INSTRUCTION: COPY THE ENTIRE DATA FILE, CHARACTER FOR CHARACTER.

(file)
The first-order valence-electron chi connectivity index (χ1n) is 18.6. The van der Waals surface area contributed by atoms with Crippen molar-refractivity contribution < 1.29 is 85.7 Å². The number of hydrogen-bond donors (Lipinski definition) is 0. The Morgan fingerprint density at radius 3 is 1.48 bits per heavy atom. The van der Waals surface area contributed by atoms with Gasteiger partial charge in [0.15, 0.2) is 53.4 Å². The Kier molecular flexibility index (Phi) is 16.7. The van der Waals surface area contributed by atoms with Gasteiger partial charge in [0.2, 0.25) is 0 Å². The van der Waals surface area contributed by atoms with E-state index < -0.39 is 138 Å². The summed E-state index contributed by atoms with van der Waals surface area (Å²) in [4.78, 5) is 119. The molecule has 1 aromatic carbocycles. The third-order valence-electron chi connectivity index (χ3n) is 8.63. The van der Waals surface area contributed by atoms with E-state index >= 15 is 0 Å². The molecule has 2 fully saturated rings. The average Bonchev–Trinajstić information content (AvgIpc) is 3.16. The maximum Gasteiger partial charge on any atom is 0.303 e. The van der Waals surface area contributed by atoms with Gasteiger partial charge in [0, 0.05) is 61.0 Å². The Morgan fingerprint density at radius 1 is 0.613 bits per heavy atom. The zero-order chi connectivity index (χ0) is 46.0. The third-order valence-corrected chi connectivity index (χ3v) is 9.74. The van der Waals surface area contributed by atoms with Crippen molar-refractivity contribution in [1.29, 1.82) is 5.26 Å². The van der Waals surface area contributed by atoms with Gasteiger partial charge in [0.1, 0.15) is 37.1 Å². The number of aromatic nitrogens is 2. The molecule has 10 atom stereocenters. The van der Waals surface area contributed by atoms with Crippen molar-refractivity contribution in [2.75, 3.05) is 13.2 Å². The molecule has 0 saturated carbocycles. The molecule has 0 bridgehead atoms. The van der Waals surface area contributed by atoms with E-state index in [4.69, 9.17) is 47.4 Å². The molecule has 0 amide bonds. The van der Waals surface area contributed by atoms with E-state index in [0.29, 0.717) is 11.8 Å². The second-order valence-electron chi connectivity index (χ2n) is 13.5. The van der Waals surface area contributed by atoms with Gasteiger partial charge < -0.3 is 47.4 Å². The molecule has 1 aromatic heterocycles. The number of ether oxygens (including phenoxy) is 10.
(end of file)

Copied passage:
The first-order valence-electron chi connectivity index (χ1n) is 18.6. The van der Waals surface area contributed by atoms with Crippen molar-refractivity contribution < 1.29 is 85.7 Å². The number of hydrogen-bond donors (Lipinski definition) is 0. The Morgan fingerprint density at radius 3 is 1.48 bits per heavy atom. The van der Waals surface area contributed by atoms with Gasteiger partial charge in [0.15, 0.2) is 53.4 Å². The Kier molecular flexibility index (Phi) is 16.7. The van der Waals surface area contributed by atoms with Gasteiger partial charge in [0.2, 0.25) is 0 Å². The van der Waals surface area contributed by atoms with E-state index < -0.39 is 138 Å². The summed E-state index contributed by atoms with van der Waals surface area (Å²) in [4.78, 5) is 119. The molecule has 1 aromatic carbocycles. The third-order valence-electron chi connectivity index (χ3n) is 8.63. The van der Waals surface area contributed by atoms with E-state index >= 15 is 0 Å². The molecule has 2 fully saturated rings. The average Bonchev–Trinajstić information content (AvgIpc) is 3.16. The maximum Gasteiger partial charge on any atom is 0.303 e. The van der Waals surface area contributed by atoms with Gasteiger partial charge in [0, 0.05) is 61.0 Å². The Morgan fingerprint density at radius 1 is 0.613 bits per heavy atom. The zero-order chi connectivity index (χ0) is 46.0. The third-order valence-corrected chi connectivity index (χ3v) is 9.74. The van der Waals surface area contributed by atoms with Crippen molar-refractivity contribution in [1.29, 1.82) is 5.26 Å². The van der Waals surface area contributed by atoms with Gasteiger partial charge in [0.1, 0.15) is 37.1 Å². The number of aromatic nitrogens is 2. The molecule has 10 atom stereocenters. The van der Waals surface area contributed by atoms with Crippen molar-refractivity contribution in [2.75, 3.05) is 13.2 Å². The molecule has 0 saturated carbocycles. The molecule has 0 bridgehead atoms. The van der Waals surface area contributed by atoms with E-state index in [4.69, 9.17) is 47.4 Å². The molecule has 0 amide bonds. The van der Waals surface area contributed by atoms with E-state index in [0.29, 0.717) is 11.8 Å². The second-order valence-electron chi connectivity index (χ2n) is 13.5. The van der Waals surface area contributed by atoms with Gasteiger partial charge < -0.3 is 47.4 Å². The molecule has 1 aromatic heterocycles. The number of ether oxygens (including phenoxy) is 10.